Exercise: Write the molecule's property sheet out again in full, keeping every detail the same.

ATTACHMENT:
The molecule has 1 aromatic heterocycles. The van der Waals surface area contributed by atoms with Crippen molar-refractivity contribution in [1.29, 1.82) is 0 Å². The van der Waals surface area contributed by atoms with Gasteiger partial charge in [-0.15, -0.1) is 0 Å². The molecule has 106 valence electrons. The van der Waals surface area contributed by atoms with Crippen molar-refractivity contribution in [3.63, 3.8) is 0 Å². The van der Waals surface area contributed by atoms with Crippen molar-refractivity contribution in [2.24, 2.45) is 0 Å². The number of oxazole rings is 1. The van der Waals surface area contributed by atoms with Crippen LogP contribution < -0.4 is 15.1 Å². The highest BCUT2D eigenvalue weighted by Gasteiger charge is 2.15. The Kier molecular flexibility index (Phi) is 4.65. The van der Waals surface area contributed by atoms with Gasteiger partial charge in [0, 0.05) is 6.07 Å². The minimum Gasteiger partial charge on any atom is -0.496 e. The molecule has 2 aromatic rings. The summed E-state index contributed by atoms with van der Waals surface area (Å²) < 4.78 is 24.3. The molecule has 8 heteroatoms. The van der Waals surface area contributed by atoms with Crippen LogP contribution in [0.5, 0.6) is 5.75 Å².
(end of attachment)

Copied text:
The molecule has 1 aromatic heterocycles. The van der Waals surface area contributed by atoms with Crippen molar-refractivity contribution in [1.29, 1.82) is 0 Å². The van der Waals surface area contributed by atoms with Gasteiger partial charge in [-0.15, -0.1) is 0 Å². The molecule has 106 valence electrons. The van der Waals surface area contributed by atoms with Crippen molar-refractivity contribution in [3.63, 3.8) is 0 Å². The van der Waals surface area contributed by atoms with Crippen molar-refractivity contribution in [2.24, 2.45) is 0 Å². The number of oxazole rings is 1. The van der Waals surface area contributed by atoms with Crippen LogP contribution < -0.4 is 15.1 Å². The highest BCUT2D eigenvalue weighted by Gasteiger charge is 2.15. The Kier molecular flexibility index (Phi) is 4.65. The van der Waals surface area contributed by atoms with Gasteiger partial charge in [0, 0.05) is 6.07 Å². The minimum Gasteiger partial charge on any atom is -0.496 e. The molecule has 2 aromatic rings. The summed E-state index contributed by atoms with van der Waals surface area (Å²) < 4.78 is 24.3. The molecule has 8 heteroatoms. The van der Waals surface area contributed by atoms with Crippen LogP contribution in [0.5, 0.6) is 5.75 Å².